Aspirant millispheres (discrete regions of approximately one 1000th of the total world population) have been coming thick and fast lately. Kurdistan, the semi-autonomous Kurdish region (8.4 million) in northern Iraq and Catalonia (7.5 million) in Spain have both had referenda in the last month about forming independent states.
On September 25, 2017 Iraq’s Kurdistan regional government asked voters: “Do you want the Kurdistan region to become an independent state?” – 93 per cent of those who voted said: “Yes.”
At the end of World War I, the Ottoman Empire was divided up by the victors at the Treaty of Lausanne, roughly into the countries we see today in the Middle East. The Kurds were initially promised their own country, but today’s 40 million Kurds are distributed along the mountainous borders between Syria, Turkey, Iraq and Iran.
“We have no friends but the mountains,” say the Kurds and (with the exception of Israel) this remains mostly true today. Iraq’s reaction to the referendum was to impose a land and air blockade and to threaten military action. In the 1980s 180,000 Kurdish “infidels” were killed by Saddam Hussein’s Baathist Arab government – this included the infamous 1988 Halabja poison gas attack on civilians.
Turkey warned of military measures, cancelled flights and called the referendum “treachery.”
One in five Turkish citizens are Kurdish. Ankara refers to their country’s Kurds as “Mountain Turks” and has actively suppressed the Kurdish language and culture. About 40,000 Kurds have been killed by the Turkish forces maintaining control in southeast Turkey.
Ten per cent of Syrians are Kurdish and Syria also has a semi-autonomous Kurdish region (Rojava in northeast Syria). Syria rejects the “unilateral” call for independence by Iraq’s Kurds and says it cannot accept the division of Iraq, fearing a similar division in Syria.
The Kurds are largely Sunni Muslim but there are also Yazidi, Zoroastrian, Christian and Jewish Kurds, and schools in Iraq’s Kurdish autonomous region are “religiously neutral.”
It was the Kurdish Peshmerga who helped the Iraqi Army defeat Isis in Mosul recently.
The fundamentalist Wahhabi branch of Sunni Islam has failed to attract adherents among Sunni Kurds like it did with their Sunni Arab neighbours. Kurds have also been active in defeating Isis in Kobane in Syria.
Iraqi Kurds have only been able to secure a passport since 2005. Admittedly, it is an Iraqi passport and about as difficult to travel with as a Somali or Afghan passport, but it is easier than travelling with none at all.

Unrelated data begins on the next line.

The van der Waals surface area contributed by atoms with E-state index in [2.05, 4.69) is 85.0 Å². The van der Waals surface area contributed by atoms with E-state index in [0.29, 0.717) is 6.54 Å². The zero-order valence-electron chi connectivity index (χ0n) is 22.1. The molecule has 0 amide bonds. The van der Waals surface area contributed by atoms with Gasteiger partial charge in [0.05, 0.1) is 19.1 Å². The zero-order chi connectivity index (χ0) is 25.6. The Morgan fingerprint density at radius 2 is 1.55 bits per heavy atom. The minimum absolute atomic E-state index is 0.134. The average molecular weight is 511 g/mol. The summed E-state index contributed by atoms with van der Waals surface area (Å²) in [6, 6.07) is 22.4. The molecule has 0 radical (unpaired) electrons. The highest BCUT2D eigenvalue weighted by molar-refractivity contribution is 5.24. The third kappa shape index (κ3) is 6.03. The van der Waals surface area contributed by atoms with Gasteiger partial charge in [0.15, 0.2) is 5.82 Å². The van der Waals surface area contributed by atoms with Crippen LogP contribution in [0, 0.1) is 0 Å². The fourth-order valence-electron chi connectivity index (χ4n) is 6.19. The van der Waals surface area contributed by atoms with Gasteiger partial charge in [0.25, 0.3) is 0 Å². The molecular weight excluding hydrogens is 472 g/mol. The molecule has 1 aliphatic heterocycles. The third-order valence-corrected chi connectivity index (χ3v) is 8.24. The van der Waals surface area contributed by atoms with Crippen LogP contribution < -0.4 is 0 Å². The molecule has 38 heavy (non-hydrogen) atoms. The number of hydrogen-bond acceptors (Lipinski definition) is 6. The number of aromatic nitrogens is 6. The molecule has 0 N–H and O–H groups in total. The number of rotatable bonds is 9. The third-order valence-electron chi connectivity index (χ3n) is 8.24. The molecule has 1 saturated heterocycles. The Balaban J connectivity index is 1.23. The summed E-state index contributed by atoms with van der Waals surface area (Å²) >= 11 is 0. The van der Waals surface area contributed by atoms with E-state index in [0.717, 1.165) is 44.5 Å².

When the Iraqi army fled in the face of Isis advances the Kurdish Peshmerga occupied the Kirkuk oilfields in 2014, resisting an Isis takeover. Oil now flows by pipeline from Kurdistan to the Turkish port of Ceyhan in the Mediterranean.
Trade between Erbil and Ankara is estimated to be $US7.5 billion per year, with a similar volume of trade between Erbil and Tehran. The Kurds have set up free trade zones on both their Turkish and Iranian borders. The per capita income in the Kurdish regional government area is 25 per cent higher than in the rest of Iraq.
Kurdistan has four billion barrels of proven oil reserves and an estimated 45 billion barrels of unproven reserves. Exxon has recently defied Baghdad and signed exploration agreements with Kurdistan, walking away from its southern Iraq oilfields.
Based on the region’s history one would need a heart of stone to oppose Kurdistan independence but at present Russia, China, the European Union, the United States and the United Nations are all against it. The United States government says independence for Kurdistan risks destabilising Iraq.
Iran has called Kurdistan’s president Massoud Barzani a “middleman for the Zionists”. Chuck Schumer, the Jewish Democrat senator for New York, said: “Neighbouring states, led by despots, who oppose the Kurdish state out of self-interest, need to have respect for the Kurds to determine their own future,” echoing the position by Israel; the one country to support independence for Kurdistan. There are 200,000 Jewish Kurds now living in Israel.
While Spain called the referendum illegal, Artus Mas, the former president of Catalonia, said he supported Kurdistan’s bid for independence and applauded Kurdistan’s leadership for “defending democracy”.
When Fred Frederikse is not building, he is a self-directed student of geography and a traveller